Taiwanese electronics manufacturer Foxconn claims that it has created enough jobs in Wisconsin to begin collecting on the multibillion-dollar incentive package the state offered to attract the company's first U.S. manufacturing facility. But the state is not turning over any money just yet for the deeply controversial project, which has consistently fallen short of the wildly ambitious plans described by President Donald Trump when he first announced the deal in 2017.
In a filing with the state's economic development arm obtained by CNBC under Wisconsin's Public Records Law, Foxconn Vice Chairman Jay Lee said that by the end of 2019, the company directly employed more than 600 people in the state, of which he said 550 qualify for subsidies under the company's contract with the Wisconsin Economic Development Corporation. Under that agreement, Foxconn had to hire at least 520 people last year to qualify for any subsidies.
The company also said it has spent more than $280 million on the project to date. If the numbers on jobs and capital spending prove accurate, the company could collect around $50 million in subsidies and tax credits. It would mark the first time the company has met the targets to begin collecting the subsidies.
In 2017, Wisconsin offered a record near-$3 billion in incentives to Foxconn over 10 years to secure the plant. In addition, the state and local governments have already spent tens of millions of dollars for infrastructure improvements and land acquisition at the site in the village of Mount Pleasant, near Racine.
The state is not taking Foxconn's reporting at face value.
In a statement, WEDC Secretary and CEO Missy Hughes said the agency plans to submit the report to an independent auditor as required by the contract. The agency will then launch its own review, "a process that is likely to take months."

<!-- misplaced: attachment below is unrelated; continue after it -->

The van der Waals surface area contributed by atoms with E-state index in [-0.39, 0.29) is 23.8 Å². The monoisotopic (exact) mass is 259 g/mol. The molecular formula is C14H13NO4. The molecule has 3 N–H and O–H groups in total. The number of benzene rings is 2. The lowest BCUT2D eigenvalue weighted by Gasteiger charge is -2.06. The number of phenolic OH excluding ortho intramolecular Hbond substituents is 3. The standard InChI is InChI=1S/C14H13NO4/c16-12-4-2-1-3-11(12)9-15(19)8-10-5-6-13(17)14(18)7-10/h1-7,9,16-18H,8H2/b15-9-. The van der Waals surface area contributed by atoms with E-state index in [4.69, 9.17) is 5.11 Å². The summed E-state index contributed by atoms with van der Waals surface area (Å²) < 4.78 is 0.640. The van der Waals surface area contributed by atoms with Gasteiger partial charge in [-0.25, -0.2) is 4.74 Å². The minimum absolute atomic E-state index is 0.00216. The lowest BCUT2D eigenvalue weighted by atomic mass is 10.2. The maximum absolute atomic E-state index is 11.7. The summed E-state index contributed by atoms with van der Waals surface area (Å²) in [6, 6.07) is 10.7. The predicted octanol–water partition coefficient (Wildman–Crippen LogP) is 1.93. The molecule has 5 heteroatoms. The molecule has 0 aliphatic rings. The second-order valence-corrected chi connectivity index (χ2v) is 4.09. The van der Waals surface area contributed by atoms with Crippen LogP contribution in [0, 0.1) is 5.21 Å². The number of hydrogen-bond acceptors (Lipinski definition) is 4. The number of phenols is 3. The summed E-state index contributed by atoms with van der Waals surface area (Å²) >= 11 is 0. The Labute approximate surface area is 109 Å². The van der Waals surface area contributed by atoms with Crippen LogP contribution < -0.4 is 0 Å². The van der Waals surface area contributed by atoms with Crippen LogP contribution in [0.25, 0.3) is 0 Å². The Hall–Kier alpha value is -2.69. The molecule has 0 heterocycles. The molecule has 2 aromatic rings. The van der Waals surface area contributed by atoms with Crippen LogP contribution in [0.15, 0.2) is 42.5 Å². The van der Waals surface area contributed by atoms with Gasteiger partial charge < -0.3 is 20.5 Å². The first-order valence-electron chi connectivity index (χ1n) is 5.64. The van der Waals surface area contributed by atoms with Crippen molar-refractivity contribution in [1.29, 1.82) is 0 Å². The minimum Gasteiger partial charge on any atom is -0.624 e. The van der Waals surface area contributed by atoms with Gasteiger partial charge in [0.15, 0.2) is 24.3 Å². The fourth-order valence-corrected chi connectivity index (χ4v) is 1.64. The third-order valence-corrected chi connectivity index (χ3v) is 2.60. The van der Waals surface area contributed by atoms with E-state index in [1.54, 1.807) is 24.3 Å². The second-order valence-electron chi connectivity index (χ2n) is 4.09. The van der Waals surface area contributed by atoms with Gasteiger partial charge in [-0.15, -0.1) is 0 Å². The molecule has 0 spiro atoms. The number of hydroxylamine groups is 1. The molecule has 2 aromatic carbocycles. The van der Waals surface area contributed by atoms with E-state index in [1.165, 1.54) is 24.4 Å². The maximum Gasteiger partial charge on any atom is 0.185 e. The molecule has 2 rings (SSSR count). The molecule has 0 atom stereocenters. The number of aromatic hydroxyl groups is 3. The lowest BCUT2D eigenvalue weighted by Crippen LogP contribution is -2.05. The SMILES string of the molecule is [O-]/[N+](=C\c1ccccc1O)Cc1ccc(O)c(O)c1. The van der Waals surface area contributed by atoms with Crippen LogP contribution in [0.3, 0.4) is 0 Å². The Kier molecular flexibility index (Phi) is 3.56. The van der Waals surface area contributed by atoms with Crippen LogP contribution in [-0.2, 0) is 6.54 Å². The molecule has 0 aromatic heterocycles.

Even if the report clears that process, it is not clear the state will be willing to pay. Last year Gov. Tony Evers' administration argued that the project was so vastly scaled back from the original plan that it no longer conformed to the agreement negotiated under his predecessor, Scott Walker, and as a result no longer qualified for the subsidies.
Foxconn originally promised to build a "Generation 10.5" plant, manufacturing giant liquid-crystal video display panels. The company promised to spend $10 billion and create 13,000 jobs at the facility, which Trump announced at a White House ceremony in 2017. At a groundbreaking the following year, Trump hailed the project as "the eighth wonder of the world."
Since then, the company downgraded the plant to "Generation 6" and abandoned plans to build the large displays in favor of smaller panels. Evers told CNBC last year that he expects the facility's initial phase will employ only about 1,500 people. In 2018, the first full year under the contract, the company fell short of the hiring benchmarks in the contract and did not collect any subsidies. An Evers spokesperson did not respond to CNBC's request for a comment about Foxconn's latest report.
For its part, Foxconn said it remains committed to the project.
"To date, Foxconn has invested hundreds of millions of dollars in Wisconsin and made significant strides in the development of the Wisconn Valley Science and Technology Park," Lee said in the filing. "Alongside our local partners, we have built a strong foundation for the Wisconsin project and set the stage for Wisconn Valley to be the center of a high-technology hub for North America."
Even if Foxconn's hiring report proves accurate, the 550 jobs represent about one-quarter of the jobs the company had projected by now.
WEDC said it is continuing to talk with the company.
"Our conversations with Foxconn about aligning the contract with the project continue — it is WEDC's objective to do so in order to support the project," Hughes' statement said.
Separately, Medtronic CEO Omar Ishrak announced on CNBC this week that the company is partnering with Foxconn to produce ventilators at the Wisconsin facility in the coming weeks, but he said he did not know yet how many ventilators the plant would produce.